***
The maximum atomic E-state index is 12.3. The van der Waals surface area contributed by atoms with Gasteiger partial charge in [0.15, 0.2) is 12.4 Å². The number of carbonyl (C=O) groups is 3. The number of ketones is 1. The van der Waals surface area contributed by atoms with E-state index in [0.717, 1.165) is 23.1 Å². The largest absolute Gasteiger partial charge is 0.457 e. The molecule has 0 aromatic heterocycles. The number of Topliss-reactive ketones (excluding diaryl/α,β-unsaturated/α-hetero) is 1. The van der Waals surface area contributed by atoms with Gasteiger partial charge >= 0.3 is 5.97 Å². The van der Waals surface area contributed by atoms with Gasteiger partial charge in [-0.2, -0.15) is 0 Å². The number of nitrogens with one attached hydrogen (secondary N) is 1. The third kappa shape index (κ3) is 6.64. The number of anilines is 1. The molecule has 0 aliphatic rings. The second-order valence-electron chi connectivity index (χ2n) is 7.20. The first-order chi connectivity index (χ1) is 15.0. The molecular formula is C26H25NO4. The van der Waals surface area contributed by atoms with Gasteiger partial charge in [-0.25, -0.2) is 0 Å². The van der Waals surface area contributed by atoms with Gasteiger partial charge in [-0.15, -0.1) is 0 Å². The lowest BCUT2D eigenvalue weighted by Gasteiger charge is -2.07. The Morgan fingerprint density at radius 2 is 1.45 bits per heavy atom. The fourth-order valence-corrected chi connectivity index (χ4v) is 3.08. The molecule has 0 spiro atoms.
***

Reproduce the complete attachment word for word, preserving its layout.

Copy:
The maximum atomic E-state index is 12.3. The van der Waals surface area contributed by atoms with Gasteiger partial charge in [0.15, 0.2) is 12.4 Å². The number of carbonyl (C=O) groups is 3. The number of ketones is 1. The van der Waals surface area contributed by atoms with E-state index in [0.717, 1.165) is 23.1 Å². The largest absolute Gasteiger partial charge is 0.457 e. The molecule has 0 aromatic heterocycles. The number of Topliss-reactive ketones (excluding diaryl/α,β-unsaturated/α-hetero) is 1. The van der Waals surface area contributed by atoms with Gasteiger partial charge >= 0.3 is 5.97 Å². The van der Waals surface area contributed by atoms with Gasteiger partial charge in [-0.2, -0.15) is 0 Å². The number of nitrogens with one attached hydrogen (secondary N) is 1. The third kappa shape index (κ3) is 6.64. The number of anilines is 1. The molecule has 0 aliphatic rings. The second-order valence-electron chi connectivity index (χ2n) is 7.20. The first-order chi connectivity index (χ1) is 15.0. The molecular formula is C26H25NO4. The van der Waals surface area contributed by atoms with Gasteiger partial charge in [-0.25, -0.2) is 0 Å². The van der Waals surface area contributed by atoms with Gasteiger partial charge in [-0.15, -0.1) is 0 Å². The lowest BCUT2D eigenvalue weighted by Gasteiger charge is -2.07. The Morgan fingerprint density at radius 2 is 1.45 bits per heavy atom. The fourth-order valence-corrected chi connectivity index (χ4v) is 3.08. The molecule has 0 spiro atoms.